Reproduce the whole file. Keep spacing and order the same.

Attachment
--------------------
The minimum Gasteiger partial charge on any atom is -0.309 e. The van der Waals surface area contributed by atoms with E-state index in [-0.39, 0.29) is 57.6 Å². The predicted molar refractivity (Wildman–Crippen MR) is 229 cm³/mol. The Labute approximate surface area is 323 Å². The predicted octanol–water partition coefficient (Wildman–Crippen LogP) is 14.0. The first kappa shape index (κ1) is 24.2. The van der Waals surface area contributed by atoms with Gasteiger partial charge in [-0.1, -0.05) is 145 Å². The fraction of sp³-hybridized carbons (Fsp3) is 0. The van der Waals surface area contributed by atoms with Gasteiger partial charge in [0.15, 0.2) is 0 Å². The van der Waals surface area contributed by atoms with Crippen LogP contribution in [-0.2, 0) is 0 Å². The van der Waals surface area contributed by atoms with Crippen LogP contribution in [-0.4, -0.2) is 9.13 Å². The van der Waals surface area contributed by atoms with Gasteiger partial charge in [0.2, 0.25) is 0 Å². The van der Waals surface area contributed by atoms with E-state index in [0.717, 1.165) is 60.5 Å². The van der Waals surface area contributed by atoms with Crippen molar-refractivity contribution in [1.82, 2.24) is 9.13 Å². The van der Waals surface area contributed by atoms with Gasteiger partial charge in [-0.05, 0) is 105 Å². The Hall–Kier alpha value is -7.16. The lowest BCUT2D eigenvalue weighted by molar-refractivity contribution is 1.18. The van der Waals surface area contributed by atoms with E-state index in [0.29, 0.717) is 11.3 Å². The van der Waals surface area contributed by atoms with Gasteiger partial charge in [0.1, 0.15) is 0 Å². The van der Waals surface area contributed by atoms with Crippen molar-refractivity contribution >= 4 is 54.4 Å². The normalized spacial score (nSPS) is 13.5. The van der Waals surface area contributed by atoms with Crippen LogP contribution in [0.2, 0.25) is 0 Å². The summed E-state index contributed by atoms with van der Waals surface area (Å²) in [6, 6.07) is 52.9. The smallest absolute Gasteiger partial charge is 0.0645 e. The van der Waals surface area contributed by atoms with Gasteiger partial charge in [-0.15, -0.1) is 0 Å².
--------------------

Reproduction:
The minimum Gasteiger partial charge on any atom is -0.309 e. The van der Waals surface area contributed by atoms with E-state index in [-0.39, 0.29) is 57.6 Å². The predicted molar refractivity (Wildman–Crippen MR) is 229 cm³/mol. The Labute approximate surface area is 323 Å². The predicted octanol–water partition coefficient (Wildman–Crippen LogP) is 14.0. The first kappa shape index (κ1) is 24.2. The van der Waals surface area contributed by atoms with Gasteiger partial charge in [-0.1, -0.05) is 145 Å². The fraction of sp³-hybridized carbons (Fsp3) is 0. The van der Waals surface area contributed by atoms with Gasteiger partial charge in [0.15, 0.2) is 0 Å². The van der Waals surface area contributed by atoms with Crippen LogP contribution in [-0.2, 0) is 0 Å². The van der Waals surface area contributed by atoms with Crippen LogP contribution in [-0.4, -0.2) is 9.13 Å². The van der Waals surface area contributed by atoms with Gasteiger partial charge in [0.2, 0.25) is 0 Å². The van der Waals surface area contributed by atoms with E-state index in [0.717, 1.165) is 60.5 Å². The van der Waals surface area contributed by atoms with Crippen molar-refractivity contribution in [1.82, 2.24) is 9.13 Å². The van der Waals surface area contributed by atoms with Gasteiger partial charge in [-0.05, 0) is 105 Å². The Hall–Kier alpha value is -7.16. The lowest BCUT2D eigenvalue weighted by molar-refractivity contribution is 1.18. The van der Waals surface area contributed by atoms with E-state index in [0.29, 0.717) is 11.3 Å². The van der Waals surface area contributed by atoms with Gasteiger partial charge in [0.1, 0.15) is 0 Å². The van der Waals surface area contributed by atoms with Crippen molar-refractivity contribution >= 4 is 54.4 Å². The normalized spacial score (nSPS) is 13.5. The van der Waals surface area contributed by atoms with Crippen LogP contribution in [0.2, 0.25) is 0 Å². The summed E-state index contributed by atoms with van der Waals surface area (Å²) in [6, 6.07) is 52.9. The smallest absolute Gasteiger partial charge is 0.0645 e. The van der Waals surface area contributed by atoms with Gasteiger partial charge in [-0.15, -0.1) is 0 Å².